Managing a supply chain is a complex process. There are many factors that need to be considered and controlled, and all must work in harmony if you want your business to operate smoothly. That’s why we’ve put together this list of factors to consider within your supply chain management, so you can ensure you’ve ticked all the boxes and hopefully, therefore, avoid running into any issues.
The first, and most significant part of managing a supply chain is dealing with freight. Products need to find their way to you in order to be sold and unless you’re operating purely out of a physical store, you’re also going to need to manage freight in terms of getting your product out to your customers. Unfortunately, this is also one of the most delicate areas of your supply chain as there are so many external factors that can impact how smoothly things run. If you’re not 100% comfortable and confident within this realm, we suggest looking into engaging the services of a third-party freight forwarder to ensure that things run correctly.
Speaking of external factors that can impact your supply chain, customs charges and compliance requirements can be a bit of a thorn in your side if they’re not managed correctly. This will mainly be an issue if parts of your supply chain are regularly located overseas, but it’s also a good idea to be across the required documentation and compliance measures just in case, as a time may come when you need to source product from outside of your country of operation.
When working out the budget that you’re going to allocate to your supply chain, it’s important that you dig deeper than simply how much it will cost you to source a certain product or component from any given supplier. Minimum order quantities will play a large role in the affordability of a product, as will freight costs and customs charges if applicable. Because of this, your budget needs to take a more macro approach to allocate funds and will probably need to be reassessed regularly when you’re first starting out. Once you have an established and reliable supply chain you can stop adjusting your budget as often, however, inflation and general changes in costs will need to be factored in as they arise.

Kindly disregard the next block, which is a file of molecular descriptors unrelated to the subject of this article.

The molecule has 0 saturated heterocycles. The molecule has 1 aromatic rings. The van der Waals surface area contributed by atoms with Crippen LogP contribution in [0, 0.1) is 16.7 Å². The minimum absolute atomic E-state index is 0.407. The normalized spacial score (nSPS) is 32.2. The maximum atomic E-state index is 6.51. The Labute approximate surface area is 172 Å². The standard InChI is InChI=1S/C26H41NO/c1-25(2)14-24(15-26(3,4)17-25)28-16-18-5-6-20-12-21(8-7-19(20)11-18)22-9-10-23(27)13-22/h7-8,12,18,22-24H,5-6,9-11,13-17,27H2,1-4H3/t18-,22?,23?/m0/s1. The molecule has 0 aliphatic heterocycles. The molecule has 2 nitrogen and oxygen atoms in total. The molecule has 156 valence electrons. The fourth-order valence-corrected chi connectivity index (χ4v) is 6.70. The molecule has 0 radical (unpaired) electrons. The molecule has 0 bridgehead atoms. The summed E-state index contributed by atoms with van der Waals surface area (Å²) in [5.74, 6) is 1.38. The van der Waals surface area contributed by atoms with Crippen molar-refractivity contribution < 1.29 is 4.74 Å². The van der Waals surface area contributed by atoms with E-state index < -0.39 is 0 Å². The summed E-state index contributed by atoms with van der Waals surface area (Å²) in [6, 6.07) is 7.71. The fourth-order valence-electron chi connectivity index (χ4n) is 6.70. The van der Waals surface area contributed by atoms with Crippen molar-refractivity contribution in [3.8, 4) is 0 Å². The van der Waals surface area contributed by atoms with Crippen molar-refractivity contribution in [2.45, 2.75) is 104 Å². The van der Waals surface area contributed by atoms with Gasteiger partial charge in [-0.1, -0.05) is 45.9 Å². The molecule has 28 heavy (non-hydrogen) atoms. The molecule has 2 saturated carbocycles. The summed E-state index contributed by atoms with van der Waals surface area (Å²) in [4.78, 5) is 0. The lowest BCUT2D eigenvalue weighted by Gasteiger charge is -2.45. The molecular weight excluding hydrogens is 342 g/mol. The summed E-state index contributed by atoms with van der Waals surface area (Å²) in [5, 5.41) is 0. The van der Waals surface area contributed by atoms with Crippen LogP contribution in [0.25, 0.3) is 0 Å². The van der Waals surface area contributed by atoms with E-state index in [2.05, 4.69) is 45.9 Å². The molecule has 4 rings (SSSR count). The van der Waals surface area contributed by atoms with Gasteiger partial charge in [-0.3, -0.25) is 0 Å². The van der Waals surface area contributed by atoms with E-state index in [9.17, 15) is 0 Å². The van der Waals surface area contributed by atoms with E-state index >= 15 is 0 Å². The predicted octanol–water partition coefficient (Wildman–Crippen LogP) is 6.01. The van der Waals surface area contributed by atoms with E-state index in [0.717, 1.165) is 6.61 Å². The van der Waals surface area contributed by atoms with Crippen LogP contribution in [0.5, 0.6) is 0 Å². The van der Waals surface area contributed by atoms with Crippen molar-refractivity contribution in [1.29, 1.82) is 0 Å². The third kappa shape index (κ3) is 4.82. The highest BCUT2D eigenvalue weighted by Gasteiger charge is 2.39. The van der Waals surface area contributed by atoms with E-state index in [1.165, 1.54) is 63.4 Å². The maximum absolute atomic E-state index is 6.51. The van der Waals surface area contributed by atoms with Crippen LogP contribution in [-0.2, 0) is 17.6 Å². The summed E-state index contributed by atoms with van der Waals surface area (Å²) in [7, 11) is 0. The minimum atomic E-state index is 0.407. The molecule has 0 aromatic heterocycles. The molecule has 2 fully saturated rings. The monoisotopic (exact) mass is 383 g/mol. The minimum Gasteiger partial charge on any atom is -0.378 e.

You’ll also need to think about administration requirements and how they will impact your supply chain. This includes everything from in-house documentation, to contracts with companies that you source goods from, paperwork for freight, and, of course, any paperwork that applies to your products or components themselves. Keeping on top of this side of things, although complex and time-consuming, is vital if you want everything to run smoothly, so getting your administrative processes set up correctly from the start is key.
Finally, it is a good idea to consider working social procurement into your supply chain wherever possible. Social procurement is the process of sourcing goods in a way that means they offer more to society than their inherent value and is a great way to benefit the local community and environment as well as your business. For example, you may choose to buy from a small company that operates locally, rather than a larger business that is based further away. Not only does this help support small businesses, but it’s also better for the planet as your carbon footprint on each order will be reduced as products and components will have less distance to travel.
Now that you know what to consider when setting up your supply chain management, it’s time to get everything in place and get started – good luck!